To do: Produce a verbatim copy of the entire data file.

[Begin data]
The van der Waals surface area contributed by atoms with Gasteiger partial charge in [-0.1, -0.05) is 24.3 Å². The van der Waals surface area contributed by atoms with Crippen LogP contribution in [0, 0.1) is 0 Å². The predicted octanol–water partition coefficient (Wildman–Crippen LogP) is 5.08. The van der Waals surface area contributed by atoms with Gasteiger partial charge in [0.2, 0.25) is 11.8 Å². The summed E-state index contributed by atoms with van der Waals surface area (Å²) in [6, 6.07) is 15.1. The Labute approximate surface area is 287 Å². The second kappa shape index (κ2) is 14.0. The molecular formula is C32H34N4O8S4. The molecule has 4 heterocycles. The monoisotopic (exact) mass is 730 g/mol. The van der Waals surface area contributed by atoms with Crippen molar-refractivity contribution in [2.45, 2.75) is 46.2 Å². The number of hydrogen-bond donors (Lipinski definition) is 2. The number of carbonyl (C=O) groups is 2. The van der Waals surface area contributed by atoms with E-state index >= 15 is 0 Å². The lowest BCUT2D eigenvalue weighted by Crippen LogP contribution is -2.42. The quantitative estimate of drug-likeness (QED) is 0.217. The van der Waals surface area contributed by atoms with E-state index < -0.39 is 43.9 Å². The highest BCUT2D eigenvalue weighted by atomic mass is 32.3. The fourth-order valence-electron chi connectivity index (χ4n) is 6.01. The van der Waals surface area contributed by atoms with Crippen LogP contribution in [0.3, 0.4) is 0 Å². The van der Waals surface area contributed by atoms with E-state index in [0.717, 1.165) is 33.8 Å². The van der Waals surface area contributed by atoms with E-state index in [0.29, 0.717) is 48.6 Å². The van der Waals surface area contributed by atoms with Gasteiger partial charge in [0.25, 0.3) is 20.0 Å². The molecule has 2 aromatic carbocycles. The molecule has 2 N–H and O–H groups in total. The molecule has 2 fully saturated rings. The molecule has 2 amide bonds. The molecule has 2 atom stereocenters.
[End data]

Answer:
The van der Waals surface area contributed by atoms with Gasteiger partial charge in [-0.1, -0.05) is 24.3 Å². The van der Waals surface area contributed by atoms with Crippen LogP contribution in [0, 0.1) is 0 Å². The predicted octanol–water partition coefficient (Wildman–Crippen LogP) is 5.08. The van der Waals surface area contributed by atoms with Gasteiger partial charge in [0.2, 0.25) is 11.8 Å². The summed E-state index contributed by atoms with van der Waals surface area (Å²) in [6, 6.07) is 15.1. The Labute approximate surface area is 287 Å². The second kappa shape index (κ2) is 14.0. The molecular formula is C32H34N4O8S4. The molecule has 4 heterocycles. The monoisotopic (exact) mass is 730 g/mol. The van der Waals surface area contributed by atoms with Crippen molar-refractivity contribution in [2.45, 2.75) is 46.2 Å². The number of hydrogen-bond donors (Lipinski definition) is 2. The number of carbonyl (C=O) groups is 2. The van der Waals surface area contributed by atoms with E-state index >= 15 is 0 Å². The lowest BCUT2D eigenvalue weighted by Crippen LogP contribution is -2.42. The quantitative estimate of drug-likeness (QED) is 0.217. The van der Waals surface area contributed by atoms with E-state index < -0.39 is 43.9 Å². The highest BCUT2D eigenvalue weighted by atomic mass is 32.3. The fourth-order valence-electron chi connectivity index (χ4n) is 6.01. The van der Waals surface area contributed by atoms with Crippen LogP contribution in [0.3, 0.4) is 0 Å². The van der Waals surface area contributed by atoms with E-state index in [0.717, 1.165) is 33.8 Å². The van der Waals surface area contributed by atoms with E-state index in [0.29, 0.717) is 48.6 Å². The van der Waals surface area contributed by atoms with Gasteiger partial charge in [0.25, 0.3) is 20.0 Å². The molecule has 2 aromatic carbocycles. The molecule has 2 N–H and O–H groups in total. The molecule has 2 fully saturated rings. The molecule has 2 amide bonds. The molecule has 2 atom stereocenters.